Iran seeks ‘safe channel’ to pay UN dues to regain voting rights

Tehran lost its vote at the United Nations for the second year in a row as it faced obstacles from U.S. sanctions on payments.

Tehran, Iran – Iran is again trying to find avenues to pay its dues to the United Nations despite U.S. sanctions to restore lost voting rights.

“The Islamic Republic of Iran has always been committed to paying membership fees on time, and we have demonstrated this in action before,” Iran’s permanent representative to the United Nations, Majid Takht Ravanchi, said late Friday, adding that the country is looking for a A “secure channel” for organizing payments.

“Unfortunately, we faced obstacles to payments the following year, and that was because of brutal U.S. sanctions … the funds were in our accounts abroad, but not available.”

United Nations Secretary-General António Guterres announced earlier this week that Iran and seven other countries had their voting rights suspended due to arrears.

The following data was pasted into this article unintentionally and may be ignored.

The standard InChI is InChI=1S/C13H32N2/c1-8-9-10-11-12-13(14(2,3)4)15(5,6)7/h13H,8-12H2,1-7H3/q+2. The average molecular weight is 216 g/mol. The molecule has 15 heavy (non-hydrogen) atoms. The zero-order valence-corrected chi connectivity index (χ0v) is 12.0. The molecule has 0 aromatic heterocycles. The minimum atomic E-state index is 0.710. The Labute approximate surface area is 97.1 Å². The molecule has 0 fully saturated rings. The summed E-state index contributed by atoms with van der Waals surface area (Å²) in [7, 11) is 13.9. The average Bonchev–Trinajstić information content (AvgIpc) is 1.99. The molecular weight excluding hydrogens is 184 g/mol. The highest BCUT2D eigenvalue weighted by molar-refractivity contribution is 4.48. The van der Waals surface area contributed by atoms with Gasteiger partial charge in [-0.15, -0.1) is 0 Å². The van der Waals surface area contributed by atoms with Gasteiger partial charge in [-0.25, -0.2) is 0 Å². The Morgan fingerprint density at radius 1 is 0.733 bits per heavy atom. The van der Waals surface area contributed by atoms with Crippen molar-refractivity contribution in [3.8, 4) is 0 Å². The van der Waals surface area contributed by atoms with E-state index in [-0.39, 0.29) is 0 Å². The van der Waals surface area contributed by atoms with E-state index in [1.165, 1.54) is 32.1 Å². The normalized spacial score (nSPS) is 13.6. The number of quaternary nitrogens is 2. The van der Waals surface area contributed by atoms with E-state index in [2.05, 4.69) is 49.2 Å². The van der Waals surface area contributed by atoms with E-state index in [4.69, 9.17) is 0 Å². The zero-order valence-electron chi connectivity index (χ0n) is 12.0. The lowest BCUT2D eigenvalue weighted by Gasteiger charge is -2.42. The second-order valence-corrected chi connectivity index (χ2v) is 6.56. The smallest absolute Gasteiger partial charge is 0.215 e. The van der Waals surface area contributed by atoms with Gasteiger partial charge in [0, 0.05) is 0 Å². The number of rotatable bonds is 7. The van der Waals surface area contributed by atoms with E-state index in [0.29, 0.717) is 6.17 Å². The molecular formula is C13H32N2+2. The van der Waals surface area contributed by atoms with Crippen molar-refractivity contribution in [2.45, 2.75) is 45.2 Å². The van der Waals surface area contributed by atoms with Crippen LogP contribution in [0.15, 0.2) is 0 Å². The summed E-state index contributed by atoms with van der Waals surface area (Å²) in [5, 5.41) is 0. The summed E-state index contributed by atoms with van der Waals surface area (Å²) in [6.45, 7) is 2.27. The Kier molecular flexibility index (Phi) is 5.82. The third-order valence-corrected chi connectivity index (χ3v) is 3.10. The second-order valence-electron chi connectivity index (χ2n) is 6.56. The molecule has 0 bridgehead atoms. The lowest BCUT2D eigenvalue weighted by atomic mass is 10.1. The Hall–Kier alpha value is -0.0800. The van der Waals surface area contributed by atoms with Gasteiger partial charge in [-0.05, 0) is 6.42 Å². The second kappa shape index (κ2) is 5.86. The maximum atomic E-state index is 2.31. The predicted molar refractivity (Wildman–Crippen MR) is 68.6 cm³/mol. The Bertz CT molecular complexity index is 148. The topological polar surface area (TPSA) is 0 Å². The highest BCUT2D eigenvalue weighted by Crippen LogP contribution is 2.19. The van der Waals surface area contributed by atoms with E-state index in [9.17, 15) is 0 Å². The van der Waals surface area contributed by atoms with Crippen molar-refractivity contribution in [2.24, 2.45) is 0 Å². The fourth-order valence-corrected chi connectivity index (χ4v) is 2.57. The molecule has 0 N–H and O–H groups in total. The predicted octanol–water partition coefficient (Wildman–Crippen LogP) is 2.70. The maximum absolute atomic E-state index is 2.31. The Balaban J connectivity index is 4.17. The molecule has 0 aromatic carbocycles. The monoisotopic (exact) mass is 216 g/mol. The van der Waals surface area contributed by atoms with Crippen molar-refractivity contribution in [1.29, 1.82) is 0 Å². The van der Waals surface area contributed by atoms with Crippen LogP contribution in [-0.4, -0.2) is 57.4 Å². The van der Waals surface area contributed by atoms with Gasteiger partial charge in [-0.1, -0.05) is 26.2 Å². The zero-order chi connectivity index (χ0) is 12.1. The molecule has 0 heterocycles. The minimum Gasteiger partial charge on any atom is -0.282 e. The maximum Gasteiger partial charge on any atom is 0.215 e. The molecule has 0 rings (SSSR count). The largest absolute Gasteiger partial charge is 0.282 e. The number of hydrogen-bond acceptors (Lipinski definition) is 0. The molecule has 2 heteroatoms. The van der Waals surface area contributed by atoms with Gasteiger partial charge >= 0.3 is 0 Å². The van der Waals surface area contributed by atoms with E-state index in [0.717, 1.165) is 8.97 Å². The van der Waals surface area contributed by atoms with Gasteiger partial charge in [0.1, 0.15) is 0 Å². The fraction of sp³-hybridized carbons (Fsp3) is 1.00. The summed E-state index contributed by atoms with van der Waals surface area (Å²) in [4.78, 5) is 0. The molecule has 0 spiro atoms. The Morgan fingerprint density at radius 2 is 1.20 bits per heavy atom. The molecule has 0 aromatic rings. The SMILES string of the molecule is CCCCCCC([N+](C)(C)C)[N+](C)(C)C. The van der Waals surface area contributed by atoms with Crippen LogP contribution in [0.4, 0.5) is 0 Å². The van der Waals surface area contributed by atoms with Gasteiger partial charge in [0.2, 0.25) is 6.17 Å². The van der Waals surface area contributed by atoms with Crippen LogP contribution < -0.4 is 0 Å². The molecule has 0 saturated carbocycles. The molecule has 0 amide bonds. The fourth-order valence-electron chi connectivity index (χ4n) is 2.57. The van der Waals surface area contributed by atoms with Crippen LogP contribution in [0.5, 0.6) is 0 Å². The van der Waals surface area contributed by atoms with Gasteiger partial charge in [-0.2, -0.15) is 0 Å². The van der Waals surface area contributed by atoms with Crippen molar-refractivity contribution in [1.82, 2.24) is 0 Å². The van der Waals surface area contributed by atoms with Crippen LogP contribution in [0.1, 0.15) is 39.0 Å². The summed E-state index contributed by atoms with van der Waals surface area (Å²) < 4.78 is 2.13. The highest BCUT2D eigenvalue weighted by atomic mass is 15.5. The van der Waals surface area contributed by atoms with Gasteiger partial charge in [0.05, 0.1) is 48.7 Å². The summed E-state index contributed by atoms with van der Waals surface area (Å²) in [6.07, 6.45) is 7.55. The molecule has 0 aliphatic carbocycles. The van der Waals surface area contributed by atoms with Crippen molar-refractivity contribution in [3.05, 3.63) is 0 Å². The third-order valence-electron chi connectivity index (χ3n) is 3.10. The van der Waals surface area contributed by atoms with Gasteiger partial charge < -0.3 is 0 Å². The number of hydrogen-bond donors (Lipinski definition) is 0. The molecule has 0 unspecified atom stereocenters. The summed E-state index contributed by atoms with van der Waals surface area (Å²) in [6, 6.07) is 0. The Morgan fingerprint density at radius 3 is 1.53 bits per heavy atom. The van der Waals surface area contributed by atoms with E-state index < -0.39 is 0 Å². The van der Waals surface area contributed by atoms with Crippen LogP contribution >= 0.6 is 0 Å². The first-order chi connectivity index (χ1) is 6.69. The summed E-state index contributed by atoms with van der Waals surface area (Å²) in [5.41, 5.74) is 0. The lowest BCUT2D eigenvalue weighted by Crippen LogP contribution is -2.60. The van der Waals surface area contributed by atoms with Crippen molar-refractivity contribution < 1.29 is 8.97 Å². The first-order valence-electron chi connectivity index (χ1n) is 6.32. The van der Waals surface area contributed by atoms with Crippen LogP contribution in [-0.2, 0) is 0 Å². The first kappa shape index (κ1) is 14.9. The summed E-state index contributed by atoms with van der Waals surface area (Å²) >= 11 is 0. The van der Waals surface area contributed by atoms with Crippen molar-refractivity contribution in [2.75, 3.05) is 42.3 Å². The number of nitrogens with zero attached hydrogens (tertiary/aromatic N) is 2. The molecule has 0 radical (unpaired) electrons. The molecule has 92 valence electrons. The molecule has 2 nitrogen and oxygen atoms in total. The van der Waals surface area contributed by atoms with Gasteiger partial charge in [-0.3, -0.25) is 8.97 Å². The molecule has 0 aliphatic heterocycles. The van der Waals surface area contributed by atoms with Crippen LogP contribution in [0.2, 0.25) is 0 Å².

According to the UN Charter, if a member state owes an amount equal to or more than its dues in the previous two years, its voting rights are suspended until it is paid in full. According to reports, the minimum amount Iran now needs to pay to restore its rights is at least $18 million.

Iran also lost its vote last year when U.S. sanctions prevented it from freezing billions of dollars in funds abroad.

After months of negotiations, the U.S. Treasury Department finally allowed Iran to use a fraction of the roughly $7 billion blocked in South Korea to pay minimum dues. This allows Iran to regain voting rights in time for the election of new members of the Security Council in June.

The United States has imposed sanctions unilaterally since 2018, when President Donald Trump withdrew from Iran’s 2015 nuclear deal with world powers. The landmark deal resulted in the lifting of sanctions rather than restrictions on Iran’s nuclear program.

The West and its regional allies, especially Israel, have accused Iran of developing nuclear weapons — an accusation Tehran has repeatedly denied. It insists its nuclear program is completely peaceful.

Negotiations are now continuing in Vienna to revive the deal, which Tehran hopes will help lift sanctions. U.S. President Joe Biden has pledged to revive the deal, but talks have so far been slow due to a war of words between the two adversaries.